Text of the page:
Lebanon warns Israel against maritime border move
BEIRUT - Lebanon's president on Monday warned Israel against "unilateral decisions" in the demarcation of a shared maritime border, as a feud over offshore gas reserves between the two enemy states deepens.
"President Michel Sleiman warns against any unilateral decisions Israel may take on maritime borders which would be a breach of international law, as is Israel's habit," read a statement released by his office.
Sleiman also said the issue would be up for discussion at the first meeting of Lebanon's new government, which on Thursday won a vote of confidence in parliament.
While Prime Minister Najib Mikati's government is dominated by the Shiite militant group Hezbollah, the last Western-backed Lebanese government took a similar stand in the conflict over offshore gas reserves.
Israel's cabinet on Sunday approved a map of the country's proposed maritime borders with Lebanon to be submitted for a UN opinion.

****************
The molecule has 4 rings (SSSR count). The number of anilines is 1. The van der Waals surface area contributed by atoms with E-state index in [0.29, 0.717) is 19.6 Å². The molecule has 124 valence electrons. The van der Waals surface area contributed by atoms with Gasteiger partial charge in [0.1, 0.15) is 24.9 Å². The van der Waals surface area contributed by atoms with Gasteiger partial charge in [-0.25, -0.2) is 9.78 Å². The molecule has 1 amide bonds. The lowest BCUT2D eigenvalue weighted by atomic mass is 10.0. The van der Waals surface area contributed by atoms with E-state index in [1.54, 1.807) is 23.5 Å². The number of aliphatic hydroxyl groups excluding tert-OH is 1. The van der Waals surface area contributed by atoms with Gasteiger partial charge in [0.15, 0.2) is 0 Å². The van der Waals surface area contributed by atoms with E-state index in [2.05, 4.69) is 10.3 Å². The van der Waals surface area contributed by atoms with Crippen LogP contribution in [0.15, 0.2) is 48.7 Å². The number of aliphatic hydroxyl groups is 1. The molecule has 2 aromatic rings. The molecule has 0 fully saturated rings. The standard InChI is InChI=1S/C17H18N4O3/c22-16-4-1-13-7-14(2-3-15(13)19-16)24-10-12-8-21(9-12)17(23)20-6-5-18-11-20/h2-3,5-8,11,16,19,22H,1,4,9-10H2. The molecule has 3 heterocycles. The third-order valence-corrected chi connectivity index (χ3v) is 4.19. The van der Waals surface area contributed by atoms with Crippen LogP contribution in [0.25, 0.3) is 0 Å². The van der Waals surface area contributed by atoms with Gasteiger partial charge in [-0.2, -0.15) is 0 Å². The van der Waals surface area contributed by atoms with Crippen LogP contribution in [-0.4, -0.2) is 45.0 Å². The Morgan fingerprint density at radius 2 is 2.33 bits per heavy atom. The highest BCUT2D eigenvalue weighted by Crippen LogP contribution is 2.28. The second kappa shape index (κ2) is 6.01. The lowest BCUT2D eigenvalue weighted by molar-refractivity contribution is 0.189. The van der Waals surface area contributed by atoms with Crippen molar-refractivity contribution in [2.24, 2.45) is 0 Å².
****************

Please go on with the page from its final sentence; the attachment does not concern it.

The proposed map lays out maritime borders that conflict significantly with those suggested by Lebanon in its own submission to the United Nations.
Lebanon's Energy Minister Gibran Bassil said that Beirut will not give up its maritime rights, and accused Israel of "violations of (Lebanese) waters, territory and airspace, and today our oil rights."
Israel has for months been moving to develop several large offshore natural gas fields in the eastern Mediterranean, some which are shared with Cyprus, that it hopes could help it to become an energy exporter.
But its development plans have stirred controversy with Lebanon, which argues that the gas fields lie inside its territorial waters.
Israel does not have officially demarcated maritime borders with Lebanon, and the two nations remain technically at war.